Finance minister Tito Mboweni has called for a quick resolution to the trade tensions raging between the US and China, the world’s two biggest economies.
Both countries imposed more tariffs on each other last week, renewing concerns over slower global growth.
Mboweni said at a briefing ahead of the World Economic Forum (WEF) Africa meetings this week that the event served as a platform for an exchange of ideas on the state of the global, African and SA economies.
“The biggest issue is the global trade tensions which are consuming the world. The trade war between the US and China is not helpful and is affecting the markets generally whether it’s the commodity markets or the currency markets,” Mboweni said.
“The issue of trade tensions is a very important one for us … the message must get through especially to those in Washington that the trade war is not helpful to us or to the global economy. The quicker these issues are dealt with, the better,” he noted.
SA is using the meetings to place its focus on the African continental free-trade agreement, which it stands to gain the most from, he said.
“SA stands to benefit far more from the Africa intercontinental free trade [agreement] because of our large industrial base through the production and export of manufactured goods. Against the background of the trade wars, Africans are organising themselves,” said Mboweni.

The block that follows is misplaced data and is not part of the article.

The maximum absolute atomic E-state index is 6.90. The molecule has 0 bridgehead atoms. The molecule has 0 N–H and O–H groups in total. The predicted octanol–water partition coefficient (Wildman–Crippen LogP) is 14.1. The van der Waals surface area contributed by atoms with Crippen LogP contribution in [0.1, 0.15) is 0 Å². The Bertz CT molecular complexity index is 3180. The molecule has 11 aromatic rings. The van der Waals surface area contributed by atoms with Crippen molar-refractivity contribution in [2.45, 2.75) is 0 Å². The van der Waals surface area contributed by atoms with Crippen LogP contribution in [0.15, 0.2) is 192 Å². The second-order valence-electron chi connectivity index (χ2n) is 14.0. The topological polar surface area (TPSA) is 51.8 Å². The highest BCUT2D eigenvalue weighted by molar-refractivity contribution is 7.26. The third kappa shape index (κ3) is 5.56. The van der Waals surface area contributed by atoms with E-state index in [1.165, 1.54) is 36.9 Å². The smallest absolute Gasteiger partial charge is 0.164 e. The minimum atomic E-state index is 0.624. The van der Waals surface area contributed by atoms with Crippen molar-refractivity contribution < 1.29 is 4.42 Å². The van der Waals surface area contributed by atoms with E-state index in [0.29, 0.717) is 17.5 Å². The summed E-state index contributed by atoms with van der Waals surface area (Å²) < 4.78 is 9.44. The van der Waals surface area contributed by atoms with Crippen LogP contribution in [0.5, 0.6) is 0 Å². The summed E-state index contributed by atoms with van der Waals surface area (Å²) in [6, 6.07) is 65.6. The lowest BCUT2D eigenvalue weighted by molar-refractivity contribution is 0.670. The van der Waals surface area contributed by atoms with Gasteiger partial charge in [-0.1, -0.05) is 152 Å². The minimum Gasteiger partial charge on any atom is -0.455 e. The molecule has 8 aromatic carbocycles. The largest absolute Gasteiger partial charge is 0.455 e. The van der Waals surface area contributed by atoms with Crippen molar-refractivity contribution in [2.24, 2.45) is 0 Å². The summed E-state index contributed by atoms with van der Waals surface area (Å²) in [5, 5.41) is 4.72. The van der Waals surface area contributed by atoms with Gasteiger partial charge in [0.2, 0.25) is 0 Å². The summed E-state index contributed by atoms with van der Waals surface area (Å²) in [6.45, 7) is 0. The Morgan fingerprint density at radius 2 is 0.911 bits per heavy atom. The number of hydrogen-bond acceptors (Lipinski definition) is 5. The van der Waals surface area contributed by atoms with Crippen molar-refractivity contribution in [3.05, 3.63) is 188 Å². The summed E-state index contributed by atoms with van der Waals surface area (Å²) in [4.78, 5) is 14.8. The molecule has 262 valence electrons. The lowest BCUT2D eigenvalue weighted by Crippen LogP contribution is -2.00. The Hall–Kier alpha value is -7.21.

WEF head of Africa Elsie Kanza said foreign direct investment has “increased on the continent at a time in the past three years when there’s been a decline globally”.
“There has been an increase of 100% between 2017 and 2018 with most of the deals happening here in SA,” she said.
The rand and other emerging-market currencies have been buffeted by trade war-related headlines in 2019, although the local currency has faced pressure from Eskom’s growing debt and a deteriorating local economic picture.
The rand was on track to snap a three-session losing streak against the dollar on Monday, benefiting from news that the Chinese would not immediately retaliate against the latest round of US tariffs, which took effect on Sunday.
The rand was 0.2% firmer at R15.20/$ on Monday afternoon, having lost 14.84% since its 2019 best of R13.2349 reached on January 31. -Businesslive